“At the time I moved away to attend Washington University in St. Louis, it wasn’t the experience that all of my friends were having,” said Colette Owens, Executive Director at Hiawatha Academies. Being from a majority working-class neighborhood and growing up in a multi-racial household in Canton, Ohio, Owens, like many people in her community, had been told repeatedly from a young age that to “become something” meant leaving her family and community behind.

In her college years, Owens found a language to describe how she had always felt navigating the world. Throughout her K-12 education, Colette saw the harmful effects of low expectations and messages that success meant “getting out.” So she did just that: moved away. But when she got to Washington University in St. Louis, she felt wildly underprepared for the rigors of college, both academically and culturally where she was challenged to navigate a space that was not reflective of who she was or where she was from.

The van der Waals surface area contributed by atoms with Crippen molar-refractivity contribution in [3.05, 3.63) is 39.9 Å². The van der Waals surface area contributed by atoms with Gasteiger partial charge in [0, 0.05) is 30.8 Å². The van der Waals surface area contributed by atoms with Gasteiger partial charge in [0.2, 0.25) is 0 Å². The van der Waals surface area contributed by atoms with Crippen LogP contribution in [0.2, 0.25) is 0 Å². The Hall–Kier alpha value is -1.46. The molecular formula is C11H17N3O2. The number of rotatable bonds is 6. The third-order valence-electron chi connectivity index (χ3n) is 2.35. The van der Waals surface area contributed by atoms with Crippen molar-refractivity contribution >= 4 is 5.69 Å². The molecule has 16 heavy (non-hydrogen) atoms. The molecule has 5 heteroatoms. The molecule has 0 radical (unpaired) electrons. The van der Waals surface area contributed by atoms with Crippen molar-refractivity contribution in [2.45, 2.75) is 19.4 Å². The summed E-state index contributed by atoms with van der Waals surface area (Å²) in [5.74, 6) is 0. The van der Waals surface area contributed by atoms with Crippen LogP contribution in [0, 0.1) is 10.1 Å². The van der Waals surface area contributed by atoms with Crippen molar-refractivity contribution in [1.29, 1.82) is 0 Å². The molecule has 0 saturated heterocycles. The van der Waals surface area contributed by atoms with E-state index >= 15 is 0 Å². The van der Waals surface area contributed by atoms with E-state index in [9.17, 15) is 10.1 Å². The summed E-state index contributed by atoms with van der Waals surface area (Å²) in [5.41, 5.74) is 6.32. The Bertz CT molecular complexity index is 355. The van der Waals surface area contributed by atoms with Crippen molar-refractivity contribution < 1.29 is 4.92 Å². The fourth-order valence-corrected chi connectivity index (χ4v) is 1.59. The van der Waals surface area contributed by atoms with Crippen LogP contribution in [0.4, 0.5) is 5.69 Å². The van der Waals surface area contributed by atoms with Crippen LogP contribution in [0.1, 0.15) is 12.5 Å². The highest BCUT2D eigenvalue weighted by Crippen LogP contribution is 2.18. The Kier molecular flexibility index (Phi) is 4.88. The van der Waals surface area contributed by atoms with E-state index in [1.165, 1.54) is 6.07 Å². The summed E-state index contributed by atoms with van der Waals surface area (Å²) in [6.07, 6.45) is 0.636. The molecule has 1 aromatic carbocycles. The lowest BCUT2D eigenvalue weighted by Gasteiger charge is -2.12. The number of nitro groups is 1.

“College was a time that gave me a frame and a language to things

that I had felt and seen.”

-Colette Owens

She often found that educators assumed/identified her as a white person and was given space, opportunity, and access to navigate those educational spaces. “This gave me access to a ton of privilege for how I move through the world, privileges many other people of color do not experience.

Given these experiences in school, Owens has dedicated her career to building educational spaces that address this big question: How do we ensure a system built on a commitment to equity and justice for all students alike instead of one that perpetuates systemic racism?

According to NECS data, Minnesota ranks 50th in graduation rates for Latinx and African-American students. Tackling this opportunity gap drives Hiawatha Academies’ mission and vision. With Owens’ leadership, Hiawatha is addressing these issues through a robust equity-based academic strategy and support services. Graduating children from high school is one hurdle. Another challenge begins when scholars start their young adulthood in college; Hiawatha aims to address the gap in support to make the transition to college realistic, easier and more equitable. As Hiawatha Academies’ first graduating class embarks on their college careers, Owens draws from her own experience in ensuring that every single student and alum has the resources, support, sense of home at Hiawatha, and belief in self to graduate from college and serve the common good.